In addition, since the start of the pandemic the United States has, as of Friday, recorded 106.2 million cases, a higher figure than any other country, and a death toll of 1.15 million. India has the world’s second highest number of officially recorded cases, 44.7 million, and a reported death toll of 530,867.
The newest data from Russia’s Rosstat state statistics service showed that, at the end of July, the number of Covid or Covid-related deaths since the start of the pandemic there in April 2020 is now 823,623, giving the country the world’s second highest pandemic-related death toll, behind the United States. Rosstat last reported that 3,284 people died from the coronavirus or related causes in July 2022, down from 5,023 in June, 7,008 in May and 11,583 in April.
Meanwhile, France is the country with the third highest number of cases, with 39.9 million, and Germany is in the number four slot, with over 38.3 million total cases.
Brazil, which has recorded the third highest number of deaths as a result of the virus, 700,239, has recorded 37.3 million cases, placing it in the number five slot.
The other five countries with total case figures over the 20 million mark are Japan, with 33.5 million cases, South Korea, with 30.8 million cases, placing it in the number seven slot, and Italy, with 25.7 million, as number eight, as well as the United Kingdom, with 24.4 million, and Russia, with 22.6 million.
The Centers for Disease Control and Prevention said that, as of Thursday, over 269.9 million people in the United States – or 81.3% – have received at least one dose of the coronavirus vaccine. Of that population, 69.4%, or 230.4 million people, have received two doses of vaccine, and the total number of doses that have been dispensed in the United States is now 674 million. Breaking this down further, 92.2% of the population over the age of 18 – or 238.1 million people – has received at least a first inoculation and 79% of the same group – or 204.2 million people – is fully vaccinated. In addition, 20% of the same population, or 51.6 million people, has already received an updated or bivalent booster dose of vaccine, while 23.1 million people over the age of 65, or 42.1% of that population have also received the bivalent booster.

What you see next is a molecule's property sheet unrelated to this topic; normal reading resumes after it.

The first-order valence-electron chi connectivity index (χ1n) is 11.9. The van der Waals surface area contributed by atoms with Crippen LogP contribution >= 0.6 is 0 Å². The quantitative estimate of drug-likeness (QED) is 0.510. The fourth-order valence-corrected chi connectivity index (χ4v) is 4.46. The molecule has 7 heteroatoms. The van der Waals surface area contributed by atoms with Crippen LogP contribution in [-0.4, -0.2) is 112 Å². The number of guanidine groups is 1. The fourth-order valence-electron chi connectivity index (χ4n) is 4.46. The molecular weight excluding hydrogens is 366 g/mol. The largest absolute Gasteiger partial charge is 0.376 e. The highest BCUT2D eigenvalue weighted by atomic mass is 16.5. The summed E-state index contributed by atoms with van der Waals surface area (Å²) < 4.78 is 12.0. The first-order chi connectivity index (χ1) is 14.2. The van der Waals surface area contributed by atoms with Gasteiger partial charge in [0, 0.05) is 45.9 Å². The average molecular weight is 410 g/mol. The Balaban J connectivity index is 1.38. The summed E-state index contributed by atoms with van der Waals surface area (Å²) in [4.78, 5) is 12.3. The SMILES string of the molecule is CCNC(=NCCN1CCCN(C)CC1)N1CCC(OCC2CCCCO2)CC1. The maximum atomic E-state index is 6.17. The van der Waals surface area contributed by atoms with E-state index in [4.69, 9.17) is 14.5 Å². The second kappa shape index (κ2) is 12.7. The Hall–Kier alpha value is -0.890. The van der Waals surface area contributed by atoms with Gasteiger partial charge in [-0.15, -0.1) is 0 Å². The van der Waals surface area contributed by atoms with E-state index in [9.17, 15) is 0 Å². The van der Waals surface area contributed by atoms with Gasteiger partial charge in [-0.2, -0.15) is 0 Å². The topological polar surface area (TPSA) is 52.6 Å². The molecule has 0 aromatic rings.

Starting on June 13, 2022, the CDC began to update vaccine data on a weekly basis and publish the updated information on Fridays by 8 p.m. EDT, a statement on the agency’s website said.
Some 69.8% of the world population has received at least one dose of coronavirus vaccine by Friday, according to Our World in Data, an online scientific publication that tracks such information. So far, 13.36 billion doses of the vaccine have been administered on a global basis and 599,278 doses are now administered each day.
Meanwhile, only 28.5% of people in low-income countries have received one dose, while in countries such as Canada, China, Denmark, France, Italy, the United Kingdom, and the United States, at least 75% of the population has received at least one dose of vaccine.
Only a handful of the world’s poorest countries – Bangladesh, Bhutan, Cambodia and Nepal – have reached the 70% mark in vaccinations. Many countries, however, are under 20% and, in countries such as Haiti, Senegal, and Tanzania, for example, vaccination rates remain at or below 10%.
In addition, with the start of vaccinations in North Korea in late September, Eritrea remains the only country in the world that has not administered vaccines.
Anna Breuer contributed reporting to this story.
(Photo: Accura Media Group)